Saturday 9 January 2021

Heritage Action on PAS Turnaround on Commercial Rallies

                    Holes (PAS)            
Heritage Action (At LAST! Britain condemns detecting rallies!, 09/01/2021), note that in the CBA magazine British Archaeology for the first time (I stand to be corrected) Michael Lewis, Head of PAS and Mike Heyworth, previous Head of CBA, have condemned metal detecting rallies:
The tone is far stronger than the current pulling of punches on the PAS website. Well, Hurrah! But for many years we’ve published HUNDREDS of articles begging for that to happen. [...] Anyhow, as a matter of interest, here’s one of our earliest complaints, from nearly 16 years ago. 
Shameful Heritage plunder near Avebury, Sunday 24 April 2005 [...] Those fields, classed as disturbed plough soil – “so it’s legal, innit” are packed with our common history, from palaeolithic scatters onwards. Or at least, they were. As it happened, the 480 people who ‘hoovered’ these 2 fields last Sunday reckoned very little was found. Maybe that’s true, maybe not. How would anyone know? Maybe, as many of them claimed, it was because “those fields were done over” by a similar rally 10 years ago. Whatever the truth, when the full and detailed account of our past is written, those 170 acres in the heart of this vitally archaeologically rich area will forever show up as a blank in the record. Shame on them! And shame on the thinking members of the hobby for tolerating such selfish and ignorant behaviour from the majority. Shame on the management of the Portable Antiquities Scheme. The Scheme’s management must find the moral courage to loudly proclaim what is and isn’t civilised.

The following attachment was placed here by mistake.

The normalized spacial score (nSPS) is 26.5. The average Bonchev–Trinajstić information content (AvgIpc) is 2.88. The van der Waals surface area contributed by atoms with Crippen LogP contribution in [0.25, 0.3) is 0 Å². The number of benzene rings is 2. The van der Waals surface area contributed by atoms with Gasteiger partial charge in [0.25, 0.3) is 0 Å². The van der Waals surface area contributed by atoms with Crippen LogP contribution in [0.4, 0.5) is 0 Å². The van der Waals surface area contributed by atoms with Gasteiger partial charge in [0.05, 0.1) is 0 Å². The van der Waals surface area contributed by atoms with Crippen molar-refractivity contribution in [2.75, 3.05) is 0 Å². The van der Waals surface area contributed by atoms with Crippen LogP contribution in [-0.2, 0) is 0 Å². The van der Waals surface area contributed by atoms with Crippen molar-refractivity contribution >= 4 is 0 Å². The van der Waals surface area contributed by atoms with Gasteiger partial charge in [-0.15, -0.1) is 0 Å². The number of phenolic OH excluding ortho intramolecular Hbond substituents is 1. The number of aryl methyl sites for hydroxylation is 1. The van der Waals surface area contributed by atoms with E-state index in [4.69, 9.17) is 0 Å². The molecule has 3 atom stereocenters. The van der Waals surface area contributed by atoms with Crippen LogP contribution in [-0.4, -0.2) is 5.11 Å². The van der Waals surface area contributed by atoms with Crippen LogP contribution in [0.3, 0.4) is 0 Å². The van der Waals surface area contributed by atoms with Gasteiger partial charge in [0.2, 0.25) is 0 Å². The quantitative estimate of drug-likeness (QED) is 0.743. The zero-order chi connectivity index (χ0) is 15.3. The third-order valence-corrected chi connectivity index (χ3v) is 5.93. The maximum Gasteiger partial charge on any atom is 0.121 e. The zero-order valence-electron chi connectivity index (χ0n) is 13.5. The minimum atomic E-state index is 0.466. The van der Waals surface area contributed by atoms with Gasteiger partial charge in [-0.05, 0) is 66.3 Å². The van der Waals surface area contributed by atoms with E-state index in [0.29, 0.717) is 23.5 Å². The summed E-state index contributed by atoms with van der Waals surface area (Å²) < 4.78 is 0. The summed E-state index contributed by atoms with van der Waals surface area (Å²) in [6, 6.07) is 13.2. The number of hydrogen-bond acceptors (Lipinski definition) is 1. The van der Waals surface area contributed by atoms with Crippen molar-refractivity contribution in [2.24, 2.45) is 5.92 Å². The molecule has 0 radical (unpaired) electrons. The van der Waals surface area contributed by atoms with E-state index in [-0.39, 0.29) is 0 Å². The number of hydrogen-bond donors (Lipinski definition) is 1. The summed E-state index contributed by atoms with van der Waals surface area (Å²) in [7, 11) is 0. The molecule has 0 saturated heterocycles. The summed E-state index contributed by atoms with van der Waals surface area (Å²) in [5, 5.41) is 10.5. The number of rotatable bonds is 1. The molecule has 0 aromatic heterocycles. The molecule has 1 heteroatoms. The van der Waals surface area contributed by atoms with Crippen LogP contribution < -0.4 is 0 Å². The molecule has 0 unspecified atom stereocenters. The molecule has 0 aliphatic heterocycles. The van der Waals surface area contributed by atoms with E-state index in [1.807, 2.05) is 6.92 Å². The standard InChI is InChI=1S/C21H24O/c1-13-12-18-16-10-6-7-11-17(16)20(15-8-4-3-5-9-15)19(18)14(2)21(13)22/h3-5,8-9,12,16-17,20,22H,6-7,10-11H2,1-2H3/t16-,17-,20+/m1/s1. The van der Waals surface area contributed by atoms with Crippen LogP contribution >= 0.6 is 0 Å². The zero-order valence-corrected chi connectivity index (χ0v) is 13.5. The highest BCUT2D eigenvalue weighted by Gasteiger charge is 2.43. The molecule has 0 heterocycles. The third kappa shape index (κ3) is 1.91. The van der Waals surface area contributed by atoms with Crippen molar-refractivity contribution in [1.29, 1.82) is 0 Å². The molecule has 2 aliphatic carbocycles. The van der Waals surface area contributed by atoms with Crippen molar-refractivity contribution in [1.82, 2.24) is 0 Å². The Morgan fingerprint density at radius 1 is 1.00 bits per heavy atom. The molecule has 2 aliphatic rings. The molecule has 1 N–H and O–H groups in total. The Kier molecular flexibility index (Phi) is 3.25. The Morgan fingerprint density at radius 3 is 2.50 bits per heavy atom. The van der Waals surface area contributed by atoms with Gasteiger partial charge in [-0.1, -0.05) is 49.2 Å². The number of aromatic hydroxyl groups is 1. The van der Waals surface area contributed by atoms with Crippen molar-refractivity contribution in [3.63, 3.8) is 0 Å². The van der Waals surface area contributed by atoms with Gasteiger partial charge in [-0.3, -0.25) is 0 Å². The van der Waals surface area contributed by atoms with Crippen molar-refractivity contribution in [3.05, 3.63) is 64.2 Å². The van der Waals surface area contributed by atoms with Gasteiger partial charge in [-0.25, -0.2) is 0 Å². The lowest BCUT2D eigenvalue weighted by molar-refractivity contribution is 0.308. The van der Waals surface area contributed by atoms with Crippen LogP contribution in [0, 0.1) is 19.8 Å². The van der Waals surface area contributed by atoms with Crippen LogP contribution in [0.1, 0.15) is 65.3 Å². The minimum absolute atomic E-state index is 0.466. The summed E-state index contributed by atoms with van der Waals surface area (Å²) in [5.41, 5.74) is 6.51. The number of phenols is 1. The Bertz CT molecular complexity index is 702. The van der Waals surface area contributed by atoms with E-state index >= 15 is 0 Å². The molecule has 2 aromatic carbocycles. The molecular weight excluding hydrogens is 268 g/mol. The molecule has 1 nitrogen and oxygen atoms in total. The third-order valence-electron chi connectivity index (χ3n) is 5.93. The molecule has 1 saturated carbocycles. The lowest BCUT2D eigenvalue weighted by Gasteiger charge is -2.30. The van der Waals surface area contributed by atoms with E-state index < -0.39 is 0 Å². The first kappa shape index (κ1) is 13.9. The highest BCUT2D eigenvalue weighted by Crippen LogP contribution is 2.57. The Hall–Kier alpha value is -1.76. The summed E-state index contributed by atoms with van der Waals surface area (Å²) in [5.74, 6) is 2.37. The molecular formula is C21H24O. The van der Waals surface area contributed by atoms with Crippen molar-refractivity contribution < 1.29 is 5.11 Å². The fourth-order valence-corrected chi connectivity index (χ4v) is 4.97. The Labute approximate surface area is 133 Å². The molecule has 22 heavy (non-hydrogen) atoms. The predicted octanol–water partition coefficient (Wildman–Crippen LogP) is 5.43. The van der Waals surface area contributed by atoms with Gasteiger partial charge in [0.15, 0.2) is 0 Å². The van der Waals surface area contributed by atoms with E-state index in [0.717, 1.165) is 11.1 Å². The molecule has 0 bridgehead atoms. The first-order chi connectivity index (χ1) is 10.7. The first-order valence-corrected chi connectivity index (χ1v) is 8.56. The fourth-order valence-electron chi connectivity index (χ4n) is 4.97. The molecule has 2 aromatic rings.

[They have now! 16 years later! – Ed.]

And the British Archaeology article (kindly made available by Professor Michael Lewis, Head of PAS one of the authors) contains a figure that makes that point. Each angry red spot on that map is a hole ripped out of the archaeological record.At first sight there do not look to be 546 dots on that map, and 546 is the number of rallies "the PAS is aware of" from its liaison, and does not include the various club events held almost weekly up and down the country for fifteen or more years until the outbreak of the current pandemic.  But when you look closer (apologies for the graininess produced by the resolution of the pdf I received from Bloomsbury), we see there are clusters of heritage destruction running right through the Midlands, 26, 12, 91, 17, 16 and 17 sites at this scale have just blurred (and there's another cluster of 6 sites up North around Carlisle). 

This, too, introduces yet another bias into the PAS database, material recovered from such blanket-stripping of productive areas will differ from the single-finds of individual searching, yet the evidence from rallies is not distributed evenly, it clusters in a specific geographical zone, so if you were using PAS data to study, for example medieval settlement geography, you'd find the data biased to a zone of England that has a specific geographical pattern of settlement and land use in the Middle Ages - which is another reason why PAS data are useless for research of this type (PMB paper coming out early next year on this). 

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